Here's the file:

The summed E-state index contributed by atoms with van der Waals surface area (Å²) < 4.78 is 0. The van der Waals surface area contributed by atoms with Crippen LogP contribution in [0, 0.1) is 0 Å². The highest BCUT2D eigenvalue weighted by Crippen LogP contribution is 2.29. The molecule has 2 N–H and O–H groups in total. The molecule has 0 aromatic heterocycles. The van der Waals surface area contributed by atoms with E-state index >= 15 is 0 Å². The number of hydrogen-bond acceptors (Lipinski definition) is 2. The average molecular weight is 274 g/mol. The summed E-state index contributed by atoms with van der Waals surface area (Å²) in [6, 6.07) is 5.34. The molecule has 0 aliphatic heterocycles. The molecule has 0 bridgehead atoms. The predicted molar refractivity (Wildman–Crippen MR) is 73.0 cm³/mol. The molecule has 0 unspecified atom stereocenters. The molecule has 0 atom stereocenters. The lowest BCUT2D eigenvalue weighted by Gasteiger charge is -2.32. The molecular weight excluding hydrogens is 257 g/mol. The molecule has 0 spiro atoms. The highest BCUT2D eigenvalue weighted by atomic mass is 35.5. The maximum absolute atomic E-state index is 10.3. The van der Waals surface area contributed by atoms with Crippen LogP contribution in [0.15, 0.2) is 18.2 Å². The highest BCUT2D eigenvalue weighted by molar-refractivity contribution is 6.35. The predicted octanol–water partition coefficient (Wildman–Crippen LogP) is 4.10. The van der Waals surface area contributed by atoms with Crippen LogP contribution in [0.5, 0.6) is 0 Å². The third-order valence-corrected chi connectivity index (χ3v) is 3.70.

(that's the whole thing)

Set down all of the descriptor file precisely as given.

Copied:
The summed E-state index contributed by atoms with van der Waals surface area (Å²) < 4.78 is 0. The van der Waals surface area contributed by atoms with Crippen LogP contribution in [0, 0.1) is 0 Å². The highest BCUT2D eigenvalue weighted by Crippen LogP contribution is 2.29. The molecule has 2 N–H and O–H groups in total. The molecule has 0 aromatic heterocycles. The van der Waals surface area contributed by atoms with E-state index >= 15 is 0 Å². The number of hydrogen-bond acceptors (Lipinski definition) is 2. The average molecular weight is 274 g/mol. The summed E-state index contributed by atoms with van der Waals surface area (Å²) in [6, 6.07) is 5.34. The molecule has 0 aliphatic heterocycles. The molecule has 0 bridgehead atoms. The predicted molar refractivity (Wildman–Crippen MR) is 73.0 cm³/mol. The molecule has 0 unspecified atom stereocenters. The molecule has 0 atom stereocenters. The lowest BCUT2D eigenvalue weighted by Gasteiger charge is -2.32. The molecular weight excluding hydrogens is 257 g/mol. The molecule has 0 spiro atoms. The highest BCUT2D eigenvalue weighted by atomic mass is 35.5. The maximum absolute atomic E-state index is 10.3. The van der Waals surface area contributed by atoms with Crippen LogP contribution in [0.15, 0.2) is 18.2 Å². The highest BCUT2D eigenvalue weighted by molar-refractivity contribution is 6.35. The predicted octanol–water partition coefficient (Wildman–Crippen LogP) is 4.10. The van der Waals surface area contributed by atoms with Crippen LogP contribution in [0.5, 0.6) is 0 Å². The third-order valence-corrected chi connectivity index (χ3v) is 3.70.